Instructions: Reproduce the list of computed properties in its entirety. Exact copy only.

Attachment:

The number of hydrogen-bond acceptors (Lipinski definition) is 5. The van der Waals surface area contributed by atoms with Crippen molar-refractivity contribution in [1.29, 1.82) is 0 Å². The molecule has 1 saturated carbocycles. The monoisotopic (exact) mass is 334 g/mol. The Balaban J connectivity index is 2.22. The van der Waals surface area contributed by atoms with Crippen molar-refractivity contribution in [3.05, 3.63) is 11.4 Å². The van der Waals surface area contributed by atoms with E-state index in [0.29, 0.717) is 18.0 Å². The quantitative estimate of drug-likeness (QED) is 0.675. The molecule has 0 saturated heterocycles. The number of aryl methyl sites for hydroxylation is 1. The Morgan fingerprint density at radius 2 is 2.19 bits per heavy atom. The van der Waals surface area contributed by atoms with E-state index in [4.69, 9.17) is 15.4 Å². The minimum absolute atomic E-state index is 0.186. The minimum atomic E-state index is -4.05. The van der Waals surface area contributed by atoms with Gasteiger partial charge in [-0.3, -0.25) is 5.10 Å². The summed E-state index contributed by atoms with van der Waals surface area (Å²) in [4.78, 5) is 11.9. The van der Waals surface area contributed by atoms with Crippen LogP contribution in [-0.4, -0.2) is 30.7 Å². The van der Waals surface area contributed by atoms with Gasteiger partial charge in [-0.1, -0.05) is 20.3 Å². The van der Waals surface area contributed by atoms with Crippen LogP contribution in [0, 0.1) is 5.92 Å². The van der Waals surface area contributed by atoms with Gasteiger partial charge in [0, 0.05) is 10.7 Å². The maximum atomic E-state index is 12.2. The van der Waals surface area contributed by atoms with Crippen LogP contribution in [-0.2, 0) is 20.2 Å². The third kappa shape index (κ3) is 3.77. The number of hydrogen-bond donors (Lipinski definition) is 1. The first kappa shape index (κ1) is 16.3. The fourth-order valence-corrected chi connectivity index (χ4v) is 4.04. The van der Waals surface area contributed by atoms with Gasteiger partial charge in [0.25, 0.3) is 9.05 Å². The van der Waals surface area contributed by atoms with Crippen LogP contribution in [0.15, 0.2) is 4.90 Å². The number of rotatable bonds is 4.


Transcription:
The number of hydrogen-bond acceptors (Lipinski definition) is 5. The van der Waals surface area contributed by atoms with Crippen molar-refractivity contribution in [1.29, 1.82) is 0 Å². The molecule has 1 saturated carbocycles. The monoisotopic (exact) mass is 334 g/mol. The Balaban J connectivity index is 2.22. The van der Waals surface area contributed by atoms with Crippen molar-refractivity contribution in [3.05, 3.63) is 11.4 Å². The van der Waals surface area contributed by atoms with E-state index in [0.29, 0.717) is 18.0 Å². The quantitative estimate of drug-likeness (QED) is 0.675. The molecule has 0 saturated heterocycles. The number of aryl methyl sites for hydroxylation is 1. The Morgan fingerprint density at radius 2 is 2.19 bits per heavy atom. The van der Waals surface area contributed by atoms with E-state index in [4.69, 9.17) is 15.4 Å². The minimum absolute atomic E-state index is 0.186. The minimum atomic E-state index is -4.05. The van der Waals surface area contributed by atoms with Gasteiger partial charge in [-0.3, -0.25) is 5.10 Å². The summed E-state index contributed by atoms with van der Waals surface area (Å²) in [4.78, 5) is 11.9. The van der Waals surface area contributed by atoms with Crippen LogP contribution in [-0.4, -0.2) is 30.7 Å². The van der Waals surface area contributed by atoms with Gasteiger partial charge in [-0.1, -0.05) is 20.3 Å². The van der Waals surface area contributed by atoms with Crippen LogP contribution in [0, 0.1) is 5.92 Å². The van der Waals surface area contributed by atoms with Gasteiger partial charge in [0, 0.05) is 10.7 Å². The maximum atomic E-state index is 12.2. The van der Waals surface area contributed by atoms with Crippen LogP contribution in [-0.2, 0) is 20.2 Å². The third kappa shape index (κ3) is 3.77. The number of hydrogen-bond donors (Lipinski definition) is 1. The first kappa shape index (κ1) is 16.3. The fourth-order valence-corrected chi connectivity index (χ4v) is 4.04. The van der Waals surface area contributed by atoms with Gasteiger partial charge in [0.25, 0.3) is 9.05 Å². The van der Waals surface area contributed by atoms with Crippen LogP contribution in [0.15, 0.2) is 4.90 Å². The number of rotatable bonds is 4.